[Ed. Note.-For other cases, see Taxation, Dec. Dig. § 109. [*]]

Senate Bill No. 245 (Sess. Laws 1907-08, p. 729, c. 81, art. 9) provides a method by which taxes due on omitted property may be assessed and collected. It gives a new remedy to the state for enforcing a right which it had all the time possessed, namely, the right to taxes upon property liable to taxation. Such legislation invades no vested right of the taxpayer.

[Ed. Note.-For other cases, see Constitutional Law, Cent. Dig. § 240; Dec. Dig. § 106. [*]]

Where the language plainly shows the legislative intent that the statute should have a retrospective operation, the court will so construe the act as to give it the operation intended.

[Ed. Note.-For other cases, see Statutes, Cent. Dig. § 344; Dec. Dig. § 263. [*] ]

The "taxing power," when acting within its legitimate sphere, is one which knows no stopping place, until it has accomplished the purpose for which it exists, viz., the actual enforcement and collection from every lawful object of taxation of its proportionate share of the public burdens; and, if prevented by any obstacles, it may return again and again until, the way being clear, the tax is collected.

[Ed. Note.-For other cases, see Taxation, Dec. Dig. § 2. [*]

For other definitions, see Words and Phrases, vol. 8, p. 6890.]

In laws for the assessment and collection of taxes due on omitted property, it is uniformity of burden, and not identity of method of enforcement, which is required by constitutional principles.

[Ed. Note.-For other cases, see Taxation, Dec. Dig. § 40. [*]]

The state has the power, through its Legislature if it sees fit, to pass a retrospective law providing for the reassessment of property grossly undervalued. Hence the owner of omitted property has no right to complain that his property is assessed at its actual cash value, because other property has been assessed heretofore at much less than its real value. The Legislature may at any time require the reassessment of all such undervalued property. No property owner can refuse to pay his full obligations to the state for taxes merely because some of his neighbors may not yet have paid their full obligation.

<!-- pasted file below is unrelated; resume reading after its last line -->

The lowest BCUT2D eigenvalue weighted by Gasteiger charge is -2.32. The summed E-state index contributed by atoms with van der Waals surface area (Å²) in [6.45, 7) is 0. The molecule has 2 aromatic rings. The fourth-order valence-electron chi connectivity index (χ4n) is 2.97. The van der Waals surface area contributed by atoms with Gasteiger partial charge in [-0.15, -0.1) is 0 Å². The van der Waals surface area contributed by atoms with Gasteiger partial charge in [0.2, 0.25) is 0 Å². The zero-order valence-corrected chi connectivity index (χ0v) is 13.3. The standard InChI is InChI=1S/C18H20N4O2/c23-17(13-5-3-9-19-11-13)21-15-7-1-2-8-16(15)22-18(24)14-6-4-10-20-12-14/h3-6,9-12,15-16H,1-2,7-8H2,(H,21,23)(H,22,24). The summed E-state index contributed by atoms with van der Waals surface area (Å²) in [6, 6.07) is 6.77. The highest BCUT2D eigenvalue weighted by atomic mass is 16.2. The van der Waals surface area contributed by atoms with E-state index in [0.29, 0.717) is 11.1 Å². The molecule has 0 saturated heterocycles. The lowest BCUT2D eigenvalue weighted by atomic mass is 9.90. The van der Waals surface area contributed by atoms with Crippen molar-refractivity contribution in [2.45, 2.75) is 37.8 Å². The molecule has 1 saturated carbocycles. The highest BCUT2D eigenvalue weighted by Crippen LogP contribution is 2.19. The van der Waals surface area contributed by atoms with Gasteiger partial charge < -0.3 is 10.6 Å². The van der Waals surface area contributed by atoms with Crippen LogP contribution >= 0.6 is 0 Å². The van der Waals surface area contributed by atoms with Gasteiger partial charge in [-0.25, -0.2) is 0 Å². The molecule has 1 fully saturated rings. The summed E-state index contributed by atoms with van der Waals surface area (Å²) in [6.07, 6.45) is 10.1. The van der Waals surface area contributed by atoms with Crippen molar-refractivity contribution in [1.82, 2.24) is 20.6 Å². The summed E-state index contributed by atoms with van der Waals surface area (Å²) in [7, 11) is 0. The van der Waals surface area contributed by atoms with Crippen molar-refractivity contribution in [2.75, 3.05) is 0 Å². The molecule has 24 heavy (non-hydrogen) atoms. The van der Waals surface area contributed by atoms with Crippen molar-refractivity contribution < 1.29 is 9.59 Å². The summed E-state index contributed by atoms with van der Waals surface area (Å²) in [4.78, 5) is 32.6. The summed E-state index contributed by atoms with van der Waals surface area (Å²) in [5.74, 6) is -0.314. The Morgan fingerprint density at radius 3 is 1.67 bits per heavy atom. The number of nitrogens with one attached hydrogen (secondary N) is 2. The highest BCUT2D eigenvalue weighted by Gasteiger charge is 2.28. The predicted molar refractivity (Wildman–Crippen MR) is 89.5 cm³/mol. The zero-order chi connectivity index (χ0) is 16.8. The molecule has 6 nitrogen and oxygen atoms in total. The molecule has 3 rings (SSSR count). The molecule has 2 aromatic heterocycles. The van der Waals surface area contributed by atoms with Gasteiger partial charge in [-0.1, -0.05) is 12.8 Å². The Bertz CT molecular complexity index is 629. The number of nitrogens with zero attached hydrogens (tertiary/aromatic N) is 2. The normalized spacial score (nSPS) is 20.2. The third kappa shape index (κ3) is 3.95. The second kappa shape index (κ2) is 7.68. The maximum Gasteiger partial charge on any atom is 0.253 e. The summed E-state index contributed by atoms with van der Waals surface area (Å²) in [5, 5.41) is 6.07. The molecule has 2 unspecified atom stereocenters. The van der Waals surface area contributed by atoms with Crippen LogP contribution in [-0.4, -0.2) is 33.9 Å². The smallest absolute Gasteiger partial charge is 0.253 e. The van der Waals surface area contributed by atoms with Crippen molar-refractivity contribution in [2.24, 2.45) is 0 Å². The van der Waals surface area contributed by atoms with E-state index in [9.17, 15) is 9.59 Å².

[Ed. Note.-For other cases, see Taxation, Dec. Dig. § 362 1/2. [*]]

The rule that statutes of limitation do not run against the state unless it is expressly so provided is applicable in actions where the state, though not the real party to the record, is the real party in interest.

[Ed. Note.-For other cases, see Limitation of Actions, Cent. Dig.

§ 36; Dec. Dig. § 11. [*]]

A law is not ex post facto merely when it is criminal in character, but that doctrine extends to laws which are penal in any form which provides the imposition of some punitive consequence for its violation of any other process prescribed. That part of Senate Bill No. 245 (Sess. Laws 1907-08, p. 729, c. 81, art. 9) which provides that "all taxes levied under the provisions of this act, shall become payable immediately, and shall be entered upon the tax roll, and shall bear interest and penalties at the same rate as provided by existing laws," in so far as it attempts to operate retrospectively, falls within this class of legislation, and is repugnant to section 15, art. 2 (Bunn's Ed. § 24), of the Constitution, which prohibits the enactment of ex post facto laws.

[Ed. Note.-For other cases, see Constitutional Law, Cent. Dig. § 532; Dec. Dig. § 190. [*]]